Method
Part Two

by Heather E. Ash

Two child actors are up for the same film role – much to the dismay of their momagers. But one mother has second thoughts. Last of two parts. 3,610 words. Illustrations by John Donald Carlucci.


The ER doctor lifted Sam’s shirt and looked to Susan for explanation. Raised welts covered Sam’s back, already purpling. “Sam? What happened?”

Sam picked at a loose thread on the sheet and shrugged. One of his curls was caught in the bandage above his left eye.

“Samuel McGrath, answer me.” She heard her voice shaking.

“Why don’t you let me have a minute?” the doctor suggested, guiding her to the door. Susan knew what that meant. He had to question Sam alone. Ask if Mommy hits him and whether she uses her hands or a hairbrush.

She stepped into the hall. Wendy was coming toward her. “How’s Caden?”

“His arm’s broken.” Wendy swallowed and took a shuddering breath. “They’re taking a CT scan to check…for swelling. In his brain.”

Susan folded Wendy her in my arms. “Caden’s going to be okay. They’re both going to be okay.”

The door opened behind them. “Mrs. McGrath?”

“What do you mean he landed on you?”

“He said I should lie on the ground. To jump over.”

“But why?”

“He said I had to or he wouldn’t be my friend anymore. And you like Miss Wendy, so—” Sam’s voice broke and he leaned his head into her arm.

Susan was back in the Ingalls Elementary Principal’s Office again. For the rest of her life, she would regret listening to Mrs. Davidson’s account and then informing Sam he was grounded then and there. She was anxious to show Mrs. Davidson that she was not one of those parents who made excuses for her child’s behavior, even though she knew Cory and Keith had bullied dozens of younger children; it was only a matter of time before one of their victims struck preemptively. She never believed it would be Sam who would punch at words. He cried but didn’t argue. Sam never argued. Never stood up for himself. He accepted his punishment and stayed in his room for an hour without complaining. He threw up quietly in his trashcan. He lay silently while the doctors explained they would keep him in the hospital overnight in case the concussion was more serious than they realized.

Fourteen years of accumulated classroom supplies left behind, purchased with her own money. Sometimes she wondered which colleague was using her board games or blackline masters, if they remembered who it belonged to and how they turned a blind eye when Sam was getting his head knocked against the bricks?

At the same time, she wanted to shake him. Why can’t you stand up for yourself? Even with his mother twenty feet away, he still had to please everyone or risk being shunned. No matter where they went, it was the same. She thought he had learned. She’d hoped, and believed that a door scrape was exactly as he said.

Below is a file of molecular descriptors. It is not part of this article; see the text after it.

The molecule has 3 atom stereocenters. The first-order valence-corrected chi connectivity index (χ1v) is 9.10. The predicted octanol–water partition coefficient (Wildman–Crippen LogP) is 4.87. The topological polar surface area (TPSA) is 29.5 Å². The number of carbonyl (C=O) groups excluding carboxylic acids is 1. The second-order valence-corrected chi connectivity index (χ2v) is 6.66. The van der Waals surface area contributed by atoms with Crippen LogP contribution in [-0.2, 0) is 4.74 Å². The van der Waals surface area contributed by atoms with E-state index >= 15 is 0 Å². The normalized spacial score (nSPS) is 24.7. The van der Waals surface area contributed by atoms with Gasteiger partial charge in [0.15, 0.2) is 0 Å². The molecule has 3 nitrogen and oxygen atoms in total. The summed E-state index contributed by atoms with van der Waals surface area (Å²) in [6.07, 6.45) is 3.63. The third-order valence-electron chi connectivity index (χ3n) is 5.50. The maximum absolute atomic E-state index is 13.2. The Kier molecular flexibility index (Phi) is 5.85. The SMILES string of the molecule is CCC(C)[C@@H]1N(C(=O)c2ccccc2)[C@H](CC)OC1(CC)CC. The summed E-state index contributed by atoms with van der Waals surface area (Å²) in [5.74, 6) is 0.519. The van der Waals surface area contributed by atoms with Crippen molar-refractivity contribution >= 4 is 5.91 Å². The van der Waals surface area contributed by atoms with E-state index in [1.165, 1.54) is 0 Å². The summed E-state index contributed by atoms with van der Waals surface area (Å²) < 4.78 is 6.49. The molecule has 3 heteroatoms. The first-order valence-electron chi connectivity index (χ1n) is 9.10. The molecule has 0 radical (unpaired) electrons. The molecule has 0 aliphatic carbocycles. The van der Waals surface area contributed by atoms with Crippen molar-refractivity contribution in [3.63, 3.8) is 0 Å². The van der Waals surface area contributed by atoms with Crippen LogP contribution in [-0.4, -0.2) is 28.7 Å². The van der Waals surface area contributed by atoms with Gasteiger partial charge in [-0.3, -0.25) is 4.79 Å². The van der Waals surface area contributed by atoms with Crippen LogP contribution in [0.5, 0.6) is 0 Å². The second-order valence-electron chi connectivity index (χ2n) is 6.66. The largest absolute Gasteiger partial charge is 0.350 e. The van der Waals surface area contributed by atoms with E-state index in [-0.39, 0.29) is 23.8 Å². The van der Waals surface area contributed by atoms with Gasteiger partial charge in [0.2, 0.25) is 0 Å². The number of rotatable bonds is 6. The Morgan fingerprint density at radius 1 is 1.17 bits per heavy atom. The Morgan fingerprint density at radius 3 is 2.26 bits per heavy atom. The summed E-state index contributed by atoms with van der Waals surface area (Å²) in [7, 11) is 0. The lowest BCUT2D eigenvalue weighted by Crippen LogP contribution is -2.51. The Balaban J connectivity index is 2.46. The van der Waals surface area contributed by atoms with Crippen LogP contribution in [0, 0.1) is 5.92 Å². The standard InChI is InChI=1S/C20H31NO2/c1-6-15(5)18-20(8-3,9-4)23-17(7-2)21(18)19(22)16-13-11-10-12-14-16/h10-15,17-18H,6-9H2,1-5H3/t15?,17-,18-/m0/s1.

She signed the release forms. Signed the financial form that stated she had no insurance and accepted responsibility for paying the bill. Sam’s safety equipment was in a drawstring plastic bag. She carried it and the skateboard, leading the way out. Behind a half-drawn curtain, Wendy leaned over Caden’s bed. Susan kept walking, pulling Sam by the hand and pretending not to see them.

“Can I talk to you?” Wendy was in the hall.

“Wait over there,” Susan told Sam, and took a few steps in Wendy’s direction. Wendy bridged the rest of the distance, twisting the hem of her T-shirt.

“Susan, I’m just gonna come out with it. Caden says Sam pushed him off the skateboard.”

Susan heard herself laugh. “Really? Did he also tell you that he made Sam lie down so he could jump on him?”

“What? That doesn’t make any sense.”

“He said he wouldn’t be Sam’s friend unless Sam let him use him as a skateboard ramp.”

Wendy’s confusion softened into…was that pity? “Susan,” she said, using that incredulous, condescending tone she had heard enough of for the rest of her life. They never used the opposite when they were proven wrong. She was done being the one to help others feel less bad.

“You must be so proud,” Susan snapped, turning and walking away.

Susan stayed awake long after Sam cried himself to sleep, watching for any sign of internal bleeding. She made herself two cups of coffee to steel herself, certain he would wake up screaming in the night, but when next she opened her eyes Sam was pouring off-brand Cheerios into a bowl. He carried the bowl to the kitchen tap and turned on a thin stream of water.